The "seas" of the moon

Sunspots (and evidence of the sun's rotation)


Newton and the Classical Laws of Motion

Sir Issac Newton (1642-1727)

VIDEO: Inertia video clip

Newton's 1st Law of Motion: Inertia

"A body will continue in a state of rest, or in uniform motion in a straight line, unless it is acted upon by a net external force"

Inertia: a property of matter which requires a force to cause acceleration

NOTE: acceleration is a vector: both magnitude and direction

Can you hold an inertia in your hand?

Momentum: a measure of the inertia or state of motion of a body

Momentum = mass X velocity


Changing mass: hit by a VW vs. a dump truck

Changing velocity: speed up the VW

Both together: bullet vs. a medicine ball

DIGRESS TO: a sniper uses small caliber rounds

Low mass and resistance, but very high velocity

Newton's 2nd Law of Motion: changes in momentum

"When an unbalanced force acts upon a body, the body will be accelerated in the direction of the greater force"

EXAMPLE: Tug of war (use vector addition)

Defines force: Force = mass X acceleration

Refer back to video clip

Newton's 3rd Law of Motion: Law of action and reaction

"For every action there is an equal and opposite reaction"

A single force cannot exist or there would never be balance

Every force MUST be accompanied by an equal and opposite force


When I push on the wall, the wall has to be pushing back

Recoil of a rifle: the shooter's mass is far greater than the bullet

Rockets: work best in a vacuum

Therefore, it is clear that the force need not be pushing against something


Relativity and Space-time

The classical laws of physics work well for most of what we have to deal with

Start to break down when we get too big or small

Or overcome inertia and start moving fast

DIGRESS TO: Relativistic speeds

With respects to Professors Einstein and Hawking...

I'm not qualified to discuss their work, but I'll give it a shot

Albert Einstein: Early 1900's

Spatial reality and time - we think we handle them pretty well

We define our reality relative to what is around us

All points in space defined relative to another point

EXPAND TO: Where is the fixed reference point?

How about time?

The concepts of past, present, and future are all relative

Is there a fixed reference point for time?

For most of what we do, this doesn't matter at all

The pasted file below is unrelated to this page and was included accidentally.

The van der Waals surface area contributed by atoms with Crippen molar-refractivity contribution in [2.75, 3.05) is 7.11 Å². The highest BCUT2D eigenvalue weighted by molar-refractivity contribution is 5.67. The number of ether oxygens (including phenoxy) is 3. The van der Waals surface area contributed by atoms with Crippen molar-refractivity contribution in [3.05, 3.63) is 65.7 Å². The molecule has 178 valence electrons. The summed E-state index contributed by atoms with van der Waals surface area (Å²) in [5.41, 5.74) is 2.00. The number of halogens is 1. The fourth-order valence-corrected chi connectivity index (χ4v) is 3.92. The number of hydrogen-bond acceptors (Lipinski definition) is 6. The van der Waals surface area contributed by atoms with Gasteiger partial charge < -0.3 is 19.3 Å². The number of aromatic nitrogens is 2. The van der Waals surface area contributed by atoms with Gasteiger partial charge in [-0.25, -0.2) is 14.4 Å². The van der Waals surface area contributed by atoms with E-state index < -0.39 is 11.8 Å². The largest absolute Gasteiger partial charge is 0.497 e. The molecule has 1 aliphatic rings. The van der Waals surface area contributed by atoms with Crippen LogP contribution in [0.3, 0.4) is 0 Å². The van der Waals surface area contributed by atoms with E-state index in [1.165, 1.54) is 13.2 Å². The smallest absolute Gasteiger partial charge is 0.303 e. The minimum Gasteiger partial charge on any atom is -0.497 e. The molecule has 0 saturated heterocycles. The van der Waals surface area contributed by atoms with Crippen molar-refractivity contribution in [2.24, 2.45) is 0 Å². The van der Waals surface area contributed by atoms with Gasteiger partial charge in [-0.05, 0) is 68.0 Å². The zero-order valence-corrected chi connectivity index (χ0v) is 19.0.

In our daily lives we don't notice anything weird

But there are some weirdities...

FOR EXAMPLE: How do we measure speed, distance, and time

We all think that these can be defined as absolute and specific quantities

We even have formulas (with equal signs) to relate them to each other

Rate = Distance / Time (re-arrange and solve for each)

They are all inter-related and inter-dependent

If any of these 3 are not absolute, then none can be absolute

Let's start with distance and shoot some free throws in the gym

(or play catch, or kick a soccer goal, or throw a touchdown pass, or toss a pom-pom into the air and catch it)

We know the exact distance to the basket, and if we can control the trajectory of the ball we can make them all day

But what if Shaq's nightmare comes true and the NBA introduces the "moving basket" in 2003

Suddenly our "absolute distance" is gone and we've got a problem

How about on a ship at sea

Isn't the basket in motion now?

Yes, but so are we

So, we are motionless relative to each other

And, thanks to inertia, can still make the shot

But is the basket in the gym motionless?

The gym is attached to the earth, and the earth is in motion

(REFER BACK TO: "How fast are we moving" discussion)

So, if distance is measured between 2 points, and both are in motion...

How can we obtain an absolute value for distance

There can't be any absolute distances

The important thing is the relative motion of the 2 points

We can only define relative distances between two points (which are in motion)

The distance constant only if they are in uniform motion

Therefore motionless relative to each other

How about time?

VIDEO: "Back to the Future" scene with 2 synchronized clocks

They did this with accurate clocks and jet planes

Time changes as you speed up! (oops)

So if distance and time are both variable, so must be rate

How can we attempt to define absolute spatial reality?

We can only define a relative sense of mechanical position and motion

How about electro-magnetics? Does relativity also apply here?

Radios and computers both work at high rates of speed

So the principle of relativity must also work for electromagnetic waves

Speed of light: here's where it gets seriously weird

We like the speed of light

We base quite a bit of scientific "truth" on how fast it goes

And that it is a constant (absolute) value (2.998 X 108 meters per second)

But relativity states that it, too, must be dependent upon the motion of the observer

But, here comes the weird part...

Speed of light / bullet train example (DESCRIBE)

East-west across Kansas at sunrise and sunset

No measurable change in the speed of light

If speed of light is an absolute value then how can this be?

It must be different for each observer

Or the train changes in length and messes up our measurement

Time and distance are both relative and change as you speed up! (oops)2

So how can we successfully define our reality?

Everything we see is only what it is relative to everything else

And if everything we see is relative to everything we see, we are probably relative, too

I'm getting a headache (but it's only relative)

Clearly there are things here that we still don't fully understand

Einstein also said that at sufficient speed matter and energy are interchangeable (E = MC2)

See Sec. 8.3g; pg. 137

Stephen Hawking: severely handicapped (physically) but still alive and working

Hopes to unify classical mechanics, relativity, and quantum mechanics

Way too many formulas

Very confusing for modern astrophysicists

Not to mention us normal mortals

Remember Kepler and The Harmony of the Worlds?

Hawking is convinced that there is a GUT